Moss covered rocks

Nesjavellir hiking trail, Iceland

Nesjavellir is a geothermal area near the Hengill volcano (Southwest Iceland) and is home to Iceland’s second largest geothermal power station. The land is a mixture of mountain terrain, lava rocks, mud pots and boiling springs. Out of all our hikes, these trails were our favourite.

Our feet took us up high into the mountains and back down into the bottom of the valley. You’ll see from our photos that we experienced just about every type of weather in just three hours; snow fall, ice, wind, rain and sunshine!

Geothermal steam

Steep hiking trail

The paths were really steep in places but once our legs warmed up we were hiking like a pair of champs. If I’m honest, the chocolate chip cookies I was carrying in my bag might have helped too.

Moss covered rocks

Figure in the mountains

Snowy mountain trail

Snow covered mountain

The higher we climbed, the more snow lay on the ground. Grey mist slowly crept over the top of the mountains, bringing snow and ice cold winds. I took a bazillion photos up here but limited it to two in this post because I want to show you what the whole walk was like.

Snow covered hiking trail

Dipping down into the valley we came across some hot springs; plumes of steam rising from water bubbling away between the rocks. Hot water too, 80°c – 100°c. Not the sort you want to take a dip in to warm up.

Steaming hot spring

Wooden bridges and snow

We clambered further into the valley, across little wooden bridges and down big rocks. I really enjoy this type of hiking. Looking ahead to plan out your route and where to put your feet. It’s good exercise for the brain as well as the body.

Scott had to help me across one of the hot streams on the map. It was quite high from all the rain and there was a single rock to use in the middle. My legs were only just long enough to reach it haha! And after seeing warnings for hot water I didn’t fancy falling in doing the splits. So he took his long legs over first and yanked me across once I’d made it to the rock. True gent.

Figure on rock trail

Steaming hot spring

The second set of springs and mud pots we came across we even more beautiful than the first. Just look at the patterns and colours on these rocks!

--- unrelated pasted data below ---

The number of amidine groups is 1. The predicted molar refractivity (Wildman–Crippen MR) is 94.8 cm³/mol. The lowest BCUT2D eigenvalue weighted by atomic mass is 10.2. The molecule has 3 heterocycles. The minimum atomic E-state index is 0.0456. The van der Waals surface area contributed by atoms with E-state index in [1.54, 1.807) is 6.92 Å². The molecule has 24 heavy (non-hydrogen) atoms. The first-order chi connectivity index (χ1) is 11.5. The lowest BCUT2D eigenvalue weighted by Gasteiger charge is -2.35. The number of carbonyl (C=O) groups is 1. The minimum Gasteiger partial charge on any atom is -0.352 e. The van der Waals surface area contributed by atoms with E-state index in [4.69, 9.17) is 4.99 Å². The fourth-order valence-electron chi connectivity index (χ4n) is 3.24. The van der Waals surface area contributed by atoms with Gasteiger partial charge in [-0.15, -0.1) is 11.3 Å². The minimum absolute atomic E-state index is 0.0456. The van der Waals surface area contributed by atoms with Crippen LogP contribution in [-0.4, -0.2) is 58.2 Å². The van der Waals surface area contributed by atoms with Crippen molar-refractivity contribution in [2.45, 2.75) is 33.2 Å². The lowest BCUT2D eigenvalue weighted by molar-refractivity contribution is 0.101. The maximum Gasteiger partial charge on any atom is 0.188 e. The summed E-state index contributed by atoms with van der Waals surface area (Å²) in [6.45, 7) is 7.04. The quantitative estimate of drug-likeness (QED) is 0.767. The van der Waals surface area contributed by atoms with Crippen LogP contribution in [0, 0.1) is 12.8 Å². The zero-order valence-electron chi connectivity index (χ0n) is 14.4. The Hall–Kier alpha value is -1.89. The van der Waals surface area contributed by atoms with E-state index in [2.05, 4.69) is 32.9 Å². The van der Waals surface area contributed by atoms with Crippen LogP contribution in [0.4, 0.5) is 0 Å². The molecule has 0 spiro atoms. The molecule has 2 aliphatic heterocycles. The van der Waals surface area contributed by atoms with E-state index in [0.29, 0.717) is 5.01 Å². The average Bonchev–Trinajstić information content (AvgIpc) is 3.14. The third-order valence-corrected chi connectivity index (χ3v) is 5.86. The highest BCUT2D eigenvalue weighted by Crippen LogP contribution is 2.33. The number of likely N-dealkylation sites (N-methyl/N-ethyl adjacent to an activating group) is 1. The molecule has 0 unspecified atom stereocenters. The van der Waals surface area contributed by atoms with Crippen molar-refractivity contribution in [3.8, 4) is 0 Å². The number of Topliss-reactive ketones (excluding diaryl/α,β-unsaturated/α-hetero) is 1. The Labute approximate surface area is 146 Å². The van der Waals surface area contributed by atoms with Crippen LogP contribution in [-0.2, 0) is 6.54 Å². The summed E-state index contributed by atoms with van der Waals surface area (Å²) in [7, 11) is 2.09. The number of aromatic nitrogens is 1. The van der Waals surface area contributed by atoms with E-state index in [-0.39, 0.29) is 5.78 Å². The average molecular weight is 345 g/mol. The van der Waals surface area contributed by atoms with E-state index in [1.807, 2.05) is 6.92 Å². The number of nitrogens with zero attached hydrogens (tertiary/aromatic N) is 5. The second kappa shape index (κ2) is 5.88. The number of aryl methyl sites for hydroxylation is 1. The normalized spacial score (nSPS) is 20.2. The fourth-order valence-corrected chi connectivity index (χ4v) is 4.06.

Swirled rock markings

Multicoloured rock

We were now in the lowest point in the valley so the only way was back up. As we climbed higher the sky brightened but the sun was starting to set so we picked up the pace a little.

Me in rocky terrain

Hot stream

Rock valley and stream

Below you can see the Nesjavellir geothermal plant. It may look like a monster on the landscape but it wasn’t at all because it was dwarfed by the scale of everything around it. Up close it was virtually silent, gently puffing water vapour into the sky. Who would have thought a power station could be peaceful!

Geothermal power plant

I look back at these photos now and I cannot believe we stood in such an amazing place. I’m a bit camera shy so don’t often post photos of myself but I wanted a record of me being here. And to show you the scale of everything. We didn’t see another soul on this hike so the only people who could add perspective were Scott and I 🙂

11 comments on “Nesjavellir hiking trail, Iceland

  1. Oh, it is gorgeous! This makes me so excited that my husband & I have decided Iceland will be our next holiday (in May). Your hat is great, too. Is it a Kate Davies design? They’re always so cozy.

    • May sounds like a good time of year to visit, I hope you both have an amazing time! I’m planning on writing a few more posts about what we did in Iceland but if you want to pick my brains about anything on our trip feel free to send me a message from my Contact page. It is a Kate Davies design — Goats of Inversnaid 🙂 Such a warm hat.

  2. Oh this makes me so happy!

    Not only is it beautiful Iceland but I see you too enjoying it! It looks like a wonderful trip – what memories x

    • If you ever go back, I think you would really enjoy this hiking trail. Lots of moss too! It’s not often I make an appearance on my own blog 😉

  3. How awesome?! It looks and sounds just wonderful, Gemma.

  4. What a nicely written account of your experience on this hiking trip in Iceland! I’m actually here now on vacation and, I must say, it is like no place I’ve ever been before. I would love to check out this hiking trail also. Do you know what it’s called or how I can get directions to it? I’m stauing at the ion adventure hotel right by the power station. Thanks!

    • Gemma Evans

      Iceland is a truly amazing country! We found this trail through a map of the area from the front desk. The trail starts opposite the main entrance to the hotel and there are yellow markers and a few sign posts to guide you. We also used an app called which is how we followed the trail down deeper into the valley. Hope you’ll love the trail as much as we did 😊

    • Gemma Evans

      I’ve also found a photo of the trail in relation to the hotel so you can where we started from:

  5. Bruno Cruz

    loved the post… when did you go?
    I wanted to go now at the end of march but road 435 is closed… is there any other way?

    • Gemma Evans

      We visited in October. I’m not sure about alternative routes but if heavy snow falls, finding alternative routes could be tricky if the main ones are impassable. At one stage, it was looking like we might not get there if the snow continued. But luckily it eased off.

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